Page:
Medical team trips to third world countries provide an intriguing arena for the diabetes educator. Medications are often hard to obtain, and when they are available, they may be 1-2 years out of date. Glucometer strips and home blood glucose monitoring are rare, and medical personnel to maintain prescriptions and follow up are few and far between. However, diabetes still occurs, and as it happens, frequently in the country of Jamaica.
I am on my return flight from my second trip to help provide diabetes counseling and care as part of a medical team to a mountainous, rural area of Jamaica. The mission clinic where we provide care has transformed over the past two years from a railroad car and platform, to a lovely, but simple, medical facility. People came from miles around to receive medical care and refill their medications. The clinic started at 8:30 a.m.; people walked, taxis brought others, and those fortunate enough to have access to a car arrived early each day. Many people waited for 8 to 9 hours to see us, with babies on their hips. Our medical team this trip consisted of 3 physicians, 2 dentists, a retired nurse and me (the RD, diabetes educator). In addition, we had 7 “helpers” that were an absolute god-send!
Medicine is SO DIFFERENT in a 3rd world country! I checked blood sugars on over 600 patients in 6 clinic days, and I sadly report 26% had fasting BG values over 126 mg/dl, many in the 200-300 mg/dl range. Several had BG values over 400 mg/dl and our highest was a beautiful 36 year old woman with a BG of 517 mg/dl.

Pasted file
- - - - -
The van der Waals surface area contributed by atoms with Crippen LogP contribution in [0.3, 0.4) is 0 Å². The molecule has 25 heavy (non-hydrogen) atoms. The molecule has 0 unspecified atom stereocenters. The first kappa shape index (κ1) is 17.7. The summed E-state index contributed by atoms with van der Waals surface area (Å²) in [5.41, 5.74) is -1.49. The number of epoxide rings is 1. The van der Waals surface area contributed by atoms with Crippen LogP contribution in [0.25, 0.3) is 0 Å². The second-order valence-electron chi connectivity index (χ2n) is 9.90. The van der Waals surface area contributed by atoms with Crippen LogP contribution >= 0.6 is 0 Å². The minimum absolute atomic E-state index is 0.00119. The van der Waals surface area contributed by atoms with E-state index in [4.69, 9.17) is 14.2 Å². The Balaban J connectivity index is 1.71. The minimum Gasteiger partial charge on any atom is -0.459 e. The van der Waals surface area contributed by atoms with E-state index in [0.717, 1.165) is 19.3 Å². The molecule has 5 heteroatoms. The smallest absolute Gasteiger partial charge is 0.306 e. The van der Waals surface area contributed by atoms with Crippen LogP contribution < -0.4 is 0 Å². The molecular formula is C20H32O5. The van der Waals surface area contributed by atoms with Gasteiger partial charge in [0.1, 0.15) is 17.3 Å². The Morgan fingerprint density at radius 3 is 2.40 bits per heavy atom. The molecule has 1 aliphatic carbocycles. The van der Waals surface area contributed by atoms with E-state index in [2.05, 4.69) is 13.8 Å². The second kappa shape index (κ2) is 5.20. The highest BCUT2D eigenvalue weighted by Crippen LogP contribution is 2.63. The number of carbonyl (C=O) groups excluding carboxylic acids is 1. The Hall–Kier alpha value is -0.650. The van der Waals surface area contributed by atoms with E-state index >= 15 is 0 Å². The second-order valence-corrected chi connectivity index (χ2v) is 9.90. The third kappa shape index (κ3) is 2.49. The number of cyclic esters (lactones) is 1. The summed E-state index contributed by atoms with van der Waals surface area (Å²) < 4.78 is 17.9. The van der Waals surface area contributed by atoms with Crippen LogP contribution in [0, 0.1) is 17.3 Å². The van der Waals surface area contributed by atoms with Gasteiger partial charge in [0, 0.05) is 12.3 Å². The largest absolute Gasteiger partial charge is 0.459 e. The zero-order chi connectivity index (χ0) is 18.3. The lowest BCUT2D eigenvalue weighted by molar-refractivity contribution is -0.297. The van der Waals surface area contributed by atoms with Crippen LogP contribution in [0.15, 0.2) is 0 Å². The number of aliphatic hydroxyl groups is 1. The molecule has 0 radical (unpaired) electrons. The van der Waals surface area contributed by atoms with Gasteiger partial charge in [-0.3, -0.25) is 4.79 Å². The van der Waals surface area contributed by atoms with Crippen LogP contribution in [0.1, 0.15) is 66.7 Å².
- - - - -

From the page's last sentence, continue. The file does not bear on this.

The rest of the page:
Unfortunately, she will haunt me for a long time. After a lengthy discussion with me, and later in the day with the physician, she remained adamant that she would not take insulin. That by being a “better diabetic” she would conquer her disease without shots. I provided her with an injection of insulin prior to her leaving to demonstrate how effective it would be with lowering her BG values; I then recommended she return in two days with BG results. We would then revisit her diabetes and strategies to control BG, emphasizing that her body was probably no longer producing insulin, and it would be life saving. She did not return.
I can only hope that she returns next week to the Mission, where the nurse may be able to provide more support and secure her agreement to give daily shots. In contrast, I was fortunate on a home visit to encourage a woman with a left arm amputation, how to draw up and inject insulin. She was delighted that she could do it on her own, and was willing to continue on two shots of 70/30 insulin per day. The stories go on and on, both positive and sad. A take home message for me was how fortunate we are to have such a variety of medications available to our population, and have access to supplies through some type of support program in almost every circumstance.
The experience enriched my life. A reminder of the importance of listening, touch and caring no matter what culture we serve. The wonderful toothless, smiling faces and grateful people will be embedded on my mind forever. Although occasional medical team visits is not the best delivered health care…if each of us gives just a bit of our time, and shares a bit of our expertise with others, we can make a difference in those we serve, and they in us.